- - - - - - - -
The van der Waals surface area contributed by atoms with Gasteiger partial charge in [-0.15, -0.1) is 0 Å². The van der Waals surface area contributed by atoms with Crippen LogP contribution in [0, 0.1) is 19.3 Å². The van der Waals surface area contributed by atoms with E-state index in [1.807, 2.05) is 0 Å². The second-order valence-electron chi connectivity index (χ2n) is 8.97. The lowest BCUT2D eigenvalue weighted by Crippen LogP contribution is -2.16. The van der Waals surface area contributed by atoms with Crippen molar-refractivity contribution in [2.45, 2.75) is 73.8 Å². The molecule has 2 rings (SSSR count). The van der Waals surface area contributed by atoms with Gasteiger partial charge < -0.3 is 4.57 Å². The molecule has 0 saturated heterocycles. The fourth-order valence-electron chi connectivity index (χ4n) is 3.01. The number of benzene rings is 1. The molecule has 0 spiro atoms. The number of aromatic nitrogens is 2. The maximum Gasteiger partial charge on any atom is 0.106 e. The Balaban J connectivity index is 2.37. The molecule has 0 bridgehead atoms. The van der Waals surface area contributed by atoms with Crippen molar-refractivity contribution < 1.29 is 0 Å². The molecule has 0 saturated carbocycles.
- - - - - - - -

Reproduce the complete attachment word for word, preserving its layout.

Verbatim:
The van der Waals surface area contributed by atoms with Gasteiger partial charge in [-0.15, -0.1) is 0 Å². The van der Waals surface area contributed by atoms with Crippen LogP contribution in [0, 0.1) is 19.3 Å². The van der Waals surface area contributed by atoms with E-state index in [1.807, 2.05) is 0 Å². The second-order valence-electron chi connectivity index (χ2n) is 8.97. The lowest BCUT2D eigenvalue weighted by Crippen LogP contribution is -2.16. The van der Waals surface area contributed by atoms with Crippen molar-refractivity contribution in [2.45, 2.75) is 73.8 Å². The molecule has 2 rings (SSSR count). The van der Waals surface area contributed by atoms with Gasteiger partial charge < -0.3 is 4.57 Å². The molecule has 0 saturated heterocycles. The fourth-order valence-electron chi connectivity index (χ4n) is 3.01. The number of benzene rings is 1. The molecule has 0 spiro atoms. The number of aromatic nitrogens is 2. The maximum Gasteiger partial charge on any atom is 0.106 e. The Balaban J connectivity index is 2.37. The molecule has 0 bridgehead atoms. The van der Waals surface area contributed by atoms with Crippen molar-refractivity contribution < 1.29 is 0 Å². The molecule has 0 saturated carbocycles.